Limited quantities, sticker shock, and some mislabeled product.
The first week of medical marijuana sales in Pennsylvania was marked by these birthing pains. On the whole, retailers and the Department of Health said the launch of the nascent industry — expected to grow into one of the nation’s largest markets — had largely gone “as hoped.”
“We’ve been working to get medicines to patients as quickly as we can,” said department spokeswoman April Hutcheson. “To see that come to fruition is a big win for the moms with sick children and all the patients who needed this medication.”
Only one of the dozen state-permitted grower-processors, Cresco Yeltrah, shipped product last week to retailers. As a result, several of the six dispensaries sold out of some items — CBD capsules and a highly concentrated form of THC called “shatter” — within the first hour of opening.
Some patients were stunned by the cost of the medications. Because all forms of marijuana are considered illegal by the federal government, insurance does not cover the expense, and patients must pay directly out of pocket.
“Those prices are ridiculous,” said marijuana activist Mike Whiter. “The dispensaries have a near monopoly on this medicine and it bothers the hell out of me to see what they’re charging.”
Retail prices varied widely between the two retailers operating in the Philadelphia region. The cost of a disposable vape pen loaded with blueberry-flavored THC oil was $25 at TerraVida Holistic Centers in Sellersville, but $45 at Keystone Shops in Devon.
A resin cartridge loaded with “Reserve Joliet Jake” was $80 at TerraVida, and cost $115 at Keystone. A 500 mg of “DJ Flo RSO oil was selling for $50 in Sellersville, but $75 in Devon.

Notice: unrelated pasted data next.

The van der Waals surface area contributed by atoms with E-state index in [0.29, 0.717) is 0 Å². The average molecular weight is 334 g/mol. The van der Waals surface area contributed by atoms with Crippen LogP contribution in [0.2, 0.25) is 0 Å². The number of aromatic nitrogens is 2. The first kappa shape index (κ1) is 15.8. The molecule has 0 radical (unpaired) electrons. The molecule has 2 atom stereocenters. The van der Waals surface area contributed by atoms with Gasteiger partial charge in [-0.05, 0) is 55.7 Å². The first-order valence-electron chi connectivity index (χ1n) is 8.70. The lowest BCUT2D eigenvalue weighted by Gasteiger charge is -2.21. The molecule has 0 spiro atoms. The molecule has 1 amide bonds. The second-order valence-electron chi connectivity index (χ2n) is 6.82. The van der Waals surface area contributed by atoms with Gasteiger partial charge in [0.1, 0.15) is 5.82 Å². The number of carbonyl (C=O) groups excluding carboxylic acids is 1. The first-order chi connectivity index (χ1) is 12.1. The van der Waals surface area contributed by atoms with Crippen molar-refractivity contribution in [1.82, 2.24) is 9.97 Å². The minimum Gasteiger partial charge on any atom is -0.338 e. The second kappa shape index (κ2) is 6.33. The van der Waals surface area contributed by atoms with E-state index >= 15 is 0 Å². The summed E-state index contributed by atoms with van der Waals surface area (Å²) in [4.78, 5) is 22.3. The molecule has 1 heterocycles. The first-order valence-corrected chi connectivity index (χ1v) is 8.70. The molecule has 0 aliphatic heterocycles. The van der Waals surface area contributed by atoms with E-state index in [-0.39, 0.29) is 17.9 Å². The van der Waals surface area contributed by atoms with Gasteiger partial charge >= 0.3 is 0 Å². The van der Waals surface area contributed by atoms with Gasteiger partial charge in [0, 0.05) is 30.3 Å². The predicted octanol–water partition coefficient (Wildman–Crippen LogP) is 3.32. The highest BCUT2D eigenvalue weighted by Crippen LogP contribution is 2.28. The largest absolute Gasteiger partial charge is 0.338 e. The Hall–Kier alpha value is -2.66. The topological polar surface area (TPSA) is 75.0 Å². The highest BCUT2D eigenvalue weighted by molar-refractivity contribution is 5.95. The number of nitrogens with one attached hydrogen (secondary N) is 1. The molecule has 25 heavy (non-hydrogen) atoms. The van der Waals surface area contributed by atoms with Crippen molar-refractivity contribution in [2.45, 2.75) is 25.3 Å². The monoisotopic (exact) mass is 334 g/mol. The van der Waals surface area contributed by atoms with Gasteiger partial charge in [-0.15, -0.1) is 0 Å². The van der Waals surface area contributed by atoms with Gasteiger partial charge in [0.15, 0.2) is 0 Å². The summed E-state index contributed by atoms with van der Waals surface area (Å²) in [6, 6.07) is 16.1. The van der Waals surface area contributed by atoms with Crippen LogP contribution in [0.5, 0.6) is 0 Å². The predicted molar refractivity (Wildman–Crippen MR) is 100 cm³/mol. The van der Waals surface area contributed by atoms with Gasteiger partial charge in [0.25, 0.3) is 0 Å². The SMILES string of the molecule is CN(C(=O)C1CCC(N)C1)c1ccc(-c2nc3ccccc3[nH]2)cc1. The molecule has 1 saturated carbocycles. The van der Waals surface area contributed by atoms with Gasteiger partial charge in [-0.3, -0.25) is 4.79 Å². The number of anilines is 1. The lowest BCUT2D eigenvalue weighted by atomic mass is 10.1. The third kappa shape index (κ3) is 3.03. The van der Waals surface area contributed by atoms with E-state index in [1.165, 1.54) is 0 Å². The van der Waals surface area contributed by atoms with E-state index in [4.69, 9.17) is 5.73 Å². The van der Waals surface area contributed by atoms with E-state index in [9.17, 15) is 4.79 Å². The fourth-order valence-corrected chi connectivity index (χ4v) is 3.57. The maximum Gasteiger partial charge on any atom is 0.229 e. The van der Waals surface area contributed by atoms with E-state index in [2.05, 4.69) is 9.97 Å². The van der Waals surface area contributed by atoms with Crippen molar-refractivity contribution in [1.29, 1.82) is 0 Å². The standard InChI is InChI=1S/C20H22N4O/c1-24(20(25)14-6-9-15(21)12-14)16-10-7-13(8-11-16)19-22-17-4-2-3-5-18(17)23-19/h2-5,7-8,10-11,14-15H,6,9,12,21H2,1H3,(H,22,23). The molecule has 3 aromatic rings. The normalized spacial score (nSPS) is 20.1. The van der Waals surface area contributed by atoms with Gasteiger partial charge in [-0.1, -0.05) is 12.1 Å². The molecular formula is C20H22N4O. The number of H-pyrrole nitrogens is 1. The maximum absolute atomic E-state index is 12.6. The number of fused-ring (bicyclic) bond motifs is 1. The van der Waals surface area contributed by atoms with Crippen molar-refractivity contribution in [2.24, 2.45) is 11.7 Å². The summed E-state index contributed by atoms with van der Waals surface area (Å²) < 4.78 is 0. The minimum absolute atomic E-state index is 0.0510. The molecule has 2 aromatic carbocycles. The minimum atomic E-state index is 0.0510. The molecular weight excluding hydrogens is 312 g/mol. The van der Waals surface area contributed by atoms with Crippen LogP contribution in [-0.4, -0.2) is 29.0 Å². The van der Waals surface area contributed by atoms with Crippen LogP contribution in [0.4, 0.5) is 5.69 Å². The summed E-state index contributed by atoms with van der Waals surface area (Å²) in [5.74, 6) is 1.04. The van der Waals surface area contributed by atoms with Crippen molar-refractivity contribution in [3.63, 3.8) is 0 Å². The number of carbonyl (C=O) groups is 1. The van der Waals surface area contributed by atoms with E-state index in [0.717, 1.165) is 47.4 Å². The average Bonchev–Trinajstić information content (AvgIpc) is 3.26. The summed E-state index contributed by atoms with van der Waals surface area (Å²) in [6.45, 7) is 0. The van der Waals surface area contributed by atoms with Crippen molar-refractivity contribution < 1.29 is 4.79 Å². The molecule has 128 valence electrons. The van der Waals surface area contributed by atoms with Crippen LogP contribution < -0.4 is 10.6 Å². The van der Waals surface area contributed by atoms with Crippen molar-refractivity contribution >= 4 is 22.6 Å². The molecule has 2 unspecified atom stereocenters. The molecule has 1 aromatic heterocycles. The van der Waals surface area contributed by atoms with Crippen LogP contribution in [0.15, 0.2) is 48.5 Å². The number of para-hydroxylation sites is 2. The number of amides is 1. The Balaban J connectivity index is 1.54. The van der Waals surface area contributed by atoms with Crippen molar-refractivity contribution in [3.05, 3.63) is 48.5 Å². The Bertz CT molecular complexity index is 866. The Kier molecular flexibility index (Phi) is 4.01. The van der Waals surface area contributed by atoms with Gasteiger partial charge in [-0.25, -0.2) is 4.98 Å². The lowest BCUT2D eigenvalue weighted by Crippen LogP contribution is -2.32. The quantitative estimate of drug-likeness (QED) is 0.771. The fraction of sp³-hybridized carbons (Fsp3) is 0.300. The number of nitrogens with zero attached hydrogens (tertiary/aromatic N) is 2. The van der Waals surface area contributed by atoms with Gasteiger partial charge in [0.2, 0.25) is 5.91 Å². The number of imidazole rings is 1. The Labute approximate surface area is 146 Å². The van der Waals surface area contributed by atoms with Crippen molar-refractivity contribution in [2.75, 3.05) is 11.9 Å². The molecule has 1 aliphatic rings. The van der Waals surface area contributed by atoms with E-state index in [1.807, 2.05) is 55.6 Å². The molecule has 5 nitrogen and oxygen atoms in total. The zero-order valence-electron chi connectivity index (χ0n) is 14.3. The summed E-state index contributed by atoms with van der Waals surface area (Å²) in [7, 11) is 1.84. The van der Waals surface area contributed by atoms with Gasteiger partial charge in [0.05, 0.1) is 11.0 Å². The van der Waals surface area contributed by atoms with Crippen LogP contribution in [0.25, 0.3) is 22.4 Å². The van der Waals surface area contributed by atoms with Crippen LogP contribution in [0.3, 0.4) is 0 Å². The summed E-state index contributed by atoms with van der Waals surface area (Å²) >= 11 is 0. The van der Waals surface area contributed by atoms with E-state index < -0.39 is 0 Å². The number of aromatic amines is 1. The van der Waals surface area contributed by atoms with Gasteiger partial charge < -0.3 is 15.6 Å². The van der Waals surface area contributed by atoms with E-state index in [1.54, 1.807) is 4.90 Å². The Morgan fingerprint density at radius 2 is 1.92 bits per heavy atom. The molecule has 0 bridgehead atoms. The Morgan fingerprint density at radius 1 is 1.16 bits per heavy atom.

Keystone Shop’s CEO Skip Shuda said he recognized that prices were “a sensitive point for a lot of people.”
“It’s an early market, and we have a single supplier, and we’ll need to calibrate over time,” Shuda said. “Real estate is expensive on the Main Line and we have to make sure our expenses are covered.”
About 1,700 patients visited Pennsylvania dispensaries between Feb. 16 and Feb. 23, according to the Department of Health. Each patient, who could buy a month’s supply of medical cannabis per visit, spent about $200, dispensary owners said.
Chris Visco, co-owner of TerraVida, said during the first six days more than 300 people made appointments to meet with a staff pharmacist. There was an equal number of walk-ins. On average, each consultation lasted about 20 minutes, she said. She said the majority of patients had come from the Philadelphia suburbs, but one had driven four hours from the central part of the state to be among the first in line.
One of the products, a highly concentrated oil called RSO, had been mislabeled as containing 10 doses when it actually contained 100. Visco said a staff member noticed the discrepancy and alerted the producer which rushed new labels to the shop.
“That was really the only hiccup,” Visco said. “It’s been better than expected.” She said Cresco had restocked the sold-out inventory and was preparing to ship out the second harvest of medical marijuana. Products with CBD — the therapeutic compound often used to treat autistic children with epilepsy — likely will remain in short supply because of a slower growing cycle, she said.
Two more medical marijuana cultivators, Terrapin and Standard Farms, are expected to begin shipping product to dispensaries in mid-March.
About 19,600 patients have registered with the state. Of those, more than 5,000 have been certified by physicians. About 380 physicians have been authorized by the state to write recommendations for medical marijuana.